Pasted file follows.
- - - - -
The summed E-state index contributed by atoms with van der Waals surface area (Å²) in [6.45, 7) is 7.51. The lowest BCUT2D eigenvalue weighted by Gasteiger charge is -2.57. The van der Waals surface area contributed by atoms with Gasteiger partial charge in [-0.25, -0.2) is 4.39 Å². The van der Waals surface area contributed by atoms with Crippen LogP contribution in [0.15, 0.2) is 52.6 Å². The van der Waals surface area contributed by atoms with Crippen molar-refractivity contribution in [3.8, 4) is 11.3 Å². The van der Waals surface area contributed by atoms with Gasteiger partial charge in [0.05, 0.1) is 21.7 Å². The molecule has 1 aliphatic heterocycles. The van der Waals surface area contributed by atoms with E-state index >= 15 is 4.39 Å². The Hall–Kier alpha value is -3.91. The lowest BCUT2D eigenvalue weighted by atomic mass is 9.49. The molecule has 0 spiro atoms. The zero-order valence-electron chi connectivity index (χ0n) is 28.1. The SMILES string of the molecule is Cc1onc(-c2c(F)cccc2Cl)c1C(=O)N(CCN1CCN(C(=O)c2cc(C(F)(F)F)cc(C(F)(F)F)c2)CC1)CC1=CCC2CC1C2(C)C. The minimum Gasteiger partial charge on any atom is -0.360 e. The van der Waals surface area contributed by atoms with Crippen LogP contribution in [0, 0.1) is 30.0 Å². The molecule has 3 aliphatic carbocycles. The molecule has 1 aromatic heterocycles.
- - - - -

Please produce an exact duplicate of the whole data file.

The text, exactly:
The summed E-state index contributed by atoms with van der Waals surface area (Å²) in [6.45, 7) is 7.51. The lowest BCUT2D eigenvalue weighted by Gasteiger charge is -2.57. The van der Waals surface area contributed by atoms with Gasteiger partial charge in [-0.25, -0.2) is 4.39 Å². The van der Waals surface area contributed by atoms with Crippen LogP contribution in [0.15, 0.2) is 52.6 Å². The van der Waals surface area contributed by atoms with Crippen molar-refractivity contribution in [3.8, 4) is 11.3 Å². The van der Waals surface area contributed by atoms with Gasteiger partial charge in [0.05, 0.1) is 21.7 Å². The molecule has 1 aliphatic heterocycles. The van der Waals surface area contributed by atoms with E-state index >= 15 is 4.39 Å². The Hall–Kier alpha value is -3.91. The lowest BCUT2D eigenvalue weighted by atomic mass is 9.49. The molecule has 0 spiro atoms. The zero-order valence-electron chi connectivity index (χ0n) is 28.1. The SMILES string of the molecule is Cc1onc(-c2c(F)cccc2Cl)c1C(=O)N(CCN1CCN(C(=O)c2cc(C(F)(F)F)cc(C(F)(F)F)c2)CC1)CC1=CCC2CC1C2(C)C. The minimum Gasteiger partial charge on any atom is -0.360 e. The van der Waals surface area contributed by atoms with Crippen LogP contribution in [0, 0.1) is 30.0 Å². The molecule has 3 aliphatic carbocycles. The molecule has 1 aromatic heterocycles.